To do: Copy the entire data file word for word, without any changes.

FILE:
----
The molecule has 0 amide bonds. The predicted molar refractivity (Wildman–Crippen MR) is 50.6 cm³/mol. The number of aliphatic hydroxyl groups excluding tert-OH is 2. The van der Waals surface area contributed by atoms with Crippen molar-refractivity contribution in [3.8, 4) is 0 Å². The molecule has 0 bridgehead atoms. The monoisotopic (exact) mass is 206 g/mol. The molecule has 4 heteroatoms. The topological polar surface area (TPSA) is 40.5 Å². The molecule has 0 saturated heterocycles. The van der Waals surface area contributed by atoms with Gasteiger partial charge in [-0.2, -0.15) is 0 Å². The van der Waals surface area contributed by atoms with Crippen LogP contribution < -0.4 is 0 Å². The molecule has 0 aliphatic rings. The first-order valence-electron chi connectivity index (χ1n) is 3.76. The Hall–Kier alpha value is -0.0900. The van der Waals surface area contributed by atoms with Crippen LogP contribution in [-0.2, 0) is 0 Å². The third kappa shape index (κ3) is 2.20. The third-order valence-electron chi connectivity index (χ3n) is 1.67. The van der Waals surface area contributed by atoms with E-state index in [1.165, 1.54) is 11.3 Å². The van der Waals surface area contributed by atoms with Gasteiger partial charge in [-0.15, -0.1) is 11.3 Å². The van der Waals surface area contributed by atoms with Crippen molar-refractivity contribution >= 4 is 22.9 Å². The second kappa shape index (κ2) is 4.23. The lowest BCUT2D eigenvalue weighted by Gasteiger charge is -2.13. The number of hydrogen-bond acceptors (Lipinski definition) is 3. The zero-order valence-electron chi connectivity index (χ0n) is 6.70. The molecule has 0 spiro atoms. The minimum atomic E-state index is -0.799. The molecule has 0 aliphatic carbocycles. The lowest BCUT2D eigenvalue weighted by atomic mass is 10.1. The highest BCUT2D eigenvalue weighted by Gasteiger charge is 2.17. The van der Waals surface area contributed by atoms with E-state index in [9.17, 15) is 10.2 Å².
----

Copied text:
The molecule has 0 amide bonds. The predicted molar refractivity (Wildman–Crippen MR) is 50.6 cm³/mol. The number of aliphatic hydroxyl groups excluding tert-OH is 2. The van der Waals surface area contributed by atoms with Crippen molar-refractivity contribution in [3.8, 4) is 0 Å². The molecule has 0 bridgehead atoms. The monoisotopic (exact) mass is 206 g/mol. The molecule has 4 heteroatoms. The topological polar surface area (TPSA) is 40.5 Å². The molecule has 0 saturated heterocycles. The van der Waals surface area contributed by atoms with Gasteiger partial charge in [-0.2, -0.15) is 0 Å². The van der Waals surface area contributed by atoms with Crippen LogP contribution < -0.4 is 0 Å². The molecule has 0 aliphatic rings. The first-order valence-electron chi connectivity index (χ1n) is 3.76. The Hall–Kier alpha value is -0.0900. The van der Waals surface area contributed by atoms with Crippen LogP contribution in [-0.2, 0) is 0 Å². The third kappa shape index (κ3) is 2.20. The third-order valence-electron chi connectivity index (χ3n) is 1.67. The van der Waals surface area contributed by atoms with E-state index in [1.165, 1.54) is 11.3 Å². The van der Waals surface area contributed by atoms with Gasteiger partial charge in [-0.15, -0.1) is 11.3 Å². The van der Waals surface area contributed by atoms with Crippen molar-refractivity contribution >= 4 is 22.9 Å². The second kappa shape index (κ2) is 4.23. The lowest BCUT2D eigenvalue weighted by Gasteiger charge is -2.13. The number of hydrogen-bond acceptors (Lipinski definition) is 3. The zero-order valence-electron chi connectivity index (χ0n) is 6.70. The molecule has 0 spiro atoms. The minimum atomic E-state index is -0.799. The molecule has 0 aliphatic carbocycles. The lowest BCUT2D eigenvalue weighted by atomic mass is 10.1. The highest BCUT2D eigenvalue weighted by Gasteiger charge is 2.17. The van der Waals surface area contributed by atoms with E-state index in [9.17, 15) is 10.2 Å².